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Abstract

Despite long-standing two-dose measles-mumps-rubella (MMR) vaccination, measles outbreaks still occur in highly vaccinated European populations. For instance, large measles outbreaks occurred in France (2008-13), the United Kingdom (2012-13) and the Netherlands (2012). Based on a multicohort model approach, using spatial serological survey data, MMR vaccination coverage data and data on social contacts, we found effective reproduction numbers significantly higher than 1 for measles in Belgium. This indicates that at one of the expected re-introductions, a measles outbreak is likely to spread, especially when it occurs during school term. The predicted average effective reproduction number increased over a 30-year time span from 1.3 to 2.2 and from 1.9 to 3.2 for basic reproduction numbers of 12 and 18, respectively. The expected relative measles incidence was highest in infants under one year of age, in adolescents and young adults. In conclusion, gradually increasing proportions of susceptible adolescents and young adults provide through their highly active social life an avenue for measles to resurge in large outbreaks upon re-introduction in Belgium, especially during school terms. Infants form an important vulnerable group during future measles outbreaks. .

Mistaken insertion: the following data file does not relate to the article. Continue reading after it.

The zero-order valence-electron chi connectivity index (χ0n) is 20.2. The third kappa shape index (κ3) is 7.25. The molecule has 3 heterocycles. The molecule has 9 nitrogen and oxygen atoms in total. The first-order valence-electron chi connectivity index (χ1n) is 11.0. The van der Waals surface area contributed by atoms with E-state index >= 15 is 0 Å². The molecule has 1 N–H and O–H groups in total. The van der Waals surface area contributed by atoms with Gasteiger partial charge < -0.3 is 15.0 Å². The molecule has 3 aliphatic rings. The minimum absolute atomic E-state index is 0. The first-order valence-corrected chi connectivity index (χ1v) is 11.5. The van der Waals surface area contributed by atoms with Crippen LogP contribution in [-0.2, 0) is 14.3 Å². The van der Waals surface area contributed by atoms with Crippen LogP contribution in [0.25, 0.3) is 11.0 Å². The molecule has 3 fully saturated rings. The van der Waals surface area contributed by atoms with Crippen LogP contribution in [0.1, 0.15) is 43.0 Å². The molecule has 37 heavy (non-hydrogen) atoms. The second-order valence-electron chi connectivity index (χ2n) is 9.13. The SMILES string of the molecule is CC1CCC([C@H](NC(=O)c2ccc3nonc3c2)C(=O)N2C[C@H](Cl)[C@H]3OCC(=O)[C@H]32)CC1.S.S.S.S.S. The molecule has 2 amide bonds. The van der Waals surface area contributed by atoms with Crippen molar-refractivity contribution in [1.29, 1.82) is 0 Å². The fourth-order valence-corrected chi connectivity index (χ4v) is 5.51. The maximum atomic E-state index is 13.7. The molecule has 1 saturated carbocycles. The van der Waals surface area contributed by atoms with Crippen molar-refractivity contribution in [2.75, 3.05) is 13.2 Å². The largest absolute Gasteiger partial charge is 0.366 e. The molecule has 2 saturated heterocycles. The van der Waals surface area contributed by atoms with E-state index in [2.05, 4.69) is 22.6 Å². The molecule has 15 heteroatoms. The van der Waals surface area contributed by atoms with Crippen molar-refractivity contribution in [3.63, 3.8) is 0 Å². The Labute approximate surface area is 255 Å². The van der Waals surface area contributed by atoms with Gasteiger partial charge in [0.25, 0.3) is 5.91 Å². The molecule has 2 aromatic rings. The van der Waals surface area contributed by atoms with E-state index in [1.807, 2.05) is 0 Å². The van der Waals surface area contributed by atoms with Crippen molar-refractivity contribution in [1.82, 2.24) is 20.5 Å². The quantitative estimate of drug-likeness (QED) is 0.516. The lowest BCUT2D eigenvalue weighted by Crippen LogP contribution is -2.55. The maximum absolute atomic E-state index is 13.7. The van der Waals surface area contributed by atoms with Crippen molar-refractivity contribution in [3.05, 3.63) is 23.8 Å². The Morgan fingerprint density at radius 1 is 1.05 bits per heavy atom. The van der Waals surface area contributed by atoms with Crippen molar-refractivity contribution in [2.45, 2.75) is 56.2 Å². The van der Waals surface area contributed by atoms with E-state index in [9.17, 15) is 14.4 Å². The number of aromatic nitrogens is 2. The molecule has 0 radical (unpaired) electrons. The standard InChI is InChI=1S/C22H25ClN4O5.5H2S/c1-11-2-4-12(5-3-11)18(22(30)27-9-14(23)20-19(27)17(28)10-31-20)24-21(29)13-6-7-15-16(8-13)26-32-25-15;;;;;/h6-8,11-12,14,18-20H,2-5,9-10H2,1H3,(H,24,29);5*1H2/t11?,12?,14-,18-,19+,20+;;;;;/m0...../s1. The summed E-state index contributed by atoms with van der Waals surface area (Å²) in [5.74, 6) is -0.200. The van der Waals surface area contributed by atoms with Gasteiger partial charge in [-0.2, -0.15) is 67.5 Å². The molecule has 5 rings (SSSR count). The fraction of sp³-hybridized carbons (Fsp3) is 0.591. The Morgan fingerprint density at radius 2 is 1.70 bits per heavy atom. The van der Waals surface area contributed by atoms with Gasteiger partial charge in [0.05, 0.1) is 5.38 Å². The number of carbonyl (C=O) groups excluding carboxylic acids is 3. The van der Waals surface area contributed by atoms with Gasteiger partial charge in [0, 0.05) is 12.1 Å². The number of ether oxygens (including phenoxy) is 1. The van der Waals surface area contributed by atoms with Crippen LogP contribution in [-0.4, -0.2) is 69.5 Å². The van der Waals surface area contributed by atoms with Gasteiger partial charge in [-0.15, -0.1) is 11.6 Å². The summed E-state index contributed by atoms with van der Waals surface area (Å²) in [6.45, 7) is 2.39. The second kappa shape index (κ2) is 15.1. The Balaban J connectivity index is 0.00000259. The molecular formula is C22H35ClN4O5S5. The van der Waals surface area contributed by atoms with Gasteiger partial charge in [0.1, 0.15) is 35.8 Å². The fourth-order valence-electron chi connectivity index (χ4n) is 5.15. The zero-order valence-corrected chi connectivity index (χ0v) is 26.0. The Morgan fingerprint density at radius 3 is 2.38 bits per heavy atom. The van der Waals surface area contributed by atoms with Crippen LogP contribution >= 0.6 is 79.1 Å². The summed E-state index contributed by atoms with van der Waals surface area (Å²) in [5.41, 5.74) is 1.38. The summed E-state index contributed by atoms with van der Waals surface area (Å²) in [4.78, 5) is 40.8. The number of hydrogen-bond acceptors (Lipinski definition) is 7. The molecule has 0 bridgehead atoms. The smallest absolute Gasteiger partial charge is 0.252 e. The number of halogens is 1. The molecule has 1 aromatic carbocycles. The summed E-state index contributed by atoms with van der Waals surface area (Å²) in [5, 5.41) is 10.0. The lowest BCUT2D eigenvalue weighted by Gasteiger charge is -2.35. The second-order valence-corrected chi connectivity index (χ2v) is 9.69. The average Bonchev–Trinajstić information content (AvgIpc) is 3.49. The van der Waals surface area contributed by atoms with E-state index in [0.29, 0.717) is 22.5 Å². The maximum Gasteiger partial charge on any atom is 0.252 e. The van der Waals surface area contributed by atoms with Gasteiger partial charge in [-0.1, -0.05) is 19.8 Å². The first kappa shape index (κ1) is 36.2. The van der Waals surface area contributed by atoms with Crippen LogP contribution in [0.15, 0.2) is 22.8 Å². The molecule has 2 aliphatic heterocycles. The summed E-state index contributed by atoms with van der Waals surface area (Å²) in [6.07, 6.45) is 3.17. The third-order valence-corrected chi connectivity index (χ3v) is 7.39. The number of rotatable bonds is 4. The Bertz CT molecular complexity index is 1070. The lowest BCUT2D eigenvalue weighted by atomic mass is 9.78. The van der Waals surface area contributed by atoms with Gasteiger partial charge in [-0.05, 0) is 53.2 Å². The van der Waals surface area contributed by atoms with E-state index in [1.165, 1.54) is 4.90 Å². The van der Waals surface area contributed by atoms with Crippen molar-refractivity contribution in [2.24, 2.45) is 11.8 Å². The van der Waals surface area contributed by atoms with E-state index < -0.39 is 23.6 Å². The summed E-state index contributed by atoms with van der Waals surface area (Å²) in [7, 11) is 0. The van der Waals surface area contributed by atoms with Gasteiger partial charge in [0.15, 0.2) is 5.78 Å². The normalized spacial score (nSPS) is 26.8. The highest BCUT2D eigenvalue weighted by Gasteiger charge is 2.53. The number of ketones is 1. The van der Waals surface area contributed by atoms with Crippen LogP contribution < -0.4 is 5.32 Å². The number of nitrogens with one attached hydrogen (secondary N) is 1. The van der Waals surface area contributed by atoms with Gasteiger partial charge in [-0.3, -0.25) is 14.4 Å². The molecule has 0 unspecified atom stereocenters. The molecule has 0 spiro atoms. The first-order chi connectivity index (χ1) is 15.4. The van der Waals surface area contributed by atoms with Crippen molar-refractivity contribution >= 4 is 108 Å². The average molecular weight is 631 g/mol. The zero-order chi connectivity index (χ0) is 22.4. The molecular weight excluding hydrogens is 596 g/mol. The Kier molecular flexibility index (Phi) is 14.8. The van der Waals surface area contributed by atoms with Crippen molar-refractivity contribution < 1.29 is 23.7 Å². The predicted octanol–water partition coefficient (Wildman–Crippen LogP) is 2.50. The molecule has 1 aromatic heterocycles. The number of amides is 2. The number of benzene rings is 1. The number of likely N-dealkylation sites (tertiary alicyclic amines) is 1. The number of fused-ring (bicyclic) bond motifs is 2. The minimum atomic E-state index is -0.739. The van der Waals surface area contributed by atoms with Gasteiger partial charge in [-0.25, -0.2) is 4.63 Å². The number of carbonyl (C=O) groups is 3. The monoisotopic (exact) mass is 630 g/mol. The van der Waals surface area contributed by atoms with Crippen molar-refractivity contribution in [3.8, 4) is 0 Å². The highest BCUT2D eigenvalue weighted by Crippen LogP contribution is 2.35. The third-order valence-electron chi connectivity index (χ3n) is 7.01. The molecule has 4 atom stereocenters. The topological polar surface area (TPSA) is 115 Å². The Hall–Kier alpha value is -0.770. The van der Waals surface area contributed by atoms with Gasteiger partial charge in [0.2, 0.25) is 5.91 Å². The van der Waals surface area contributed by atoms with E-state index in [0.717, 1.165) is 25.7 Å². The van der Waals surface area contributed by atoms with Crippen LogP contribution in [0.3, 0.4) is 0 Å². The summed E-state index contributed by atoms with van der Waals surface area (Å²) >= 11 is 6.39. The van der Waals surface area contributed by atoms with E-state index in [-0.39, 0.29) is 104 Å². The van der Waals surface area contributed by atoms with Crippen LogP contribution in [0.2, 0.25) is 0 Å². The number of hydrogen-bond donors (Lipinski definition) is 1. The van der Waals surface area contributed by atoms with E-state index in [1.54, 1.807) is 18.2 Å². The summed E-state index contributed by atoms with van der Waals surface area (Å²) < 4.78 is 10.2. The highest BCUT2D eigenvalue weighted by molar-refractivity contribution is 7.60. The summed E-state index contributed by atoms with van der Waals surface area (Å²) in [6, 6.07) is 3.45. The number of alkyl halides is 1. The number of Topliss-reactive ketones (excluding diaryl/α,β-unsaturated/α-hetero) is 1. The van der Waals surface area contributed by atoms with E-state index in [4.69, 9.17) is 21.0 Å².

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/content/10.2807/1560-7917.ES2015.20.1.20998
2015-01-08
2017-12-14
http://instance.metastore.ingenta.com/content/10.2807/1560-7917.ES2015.20.1.20998
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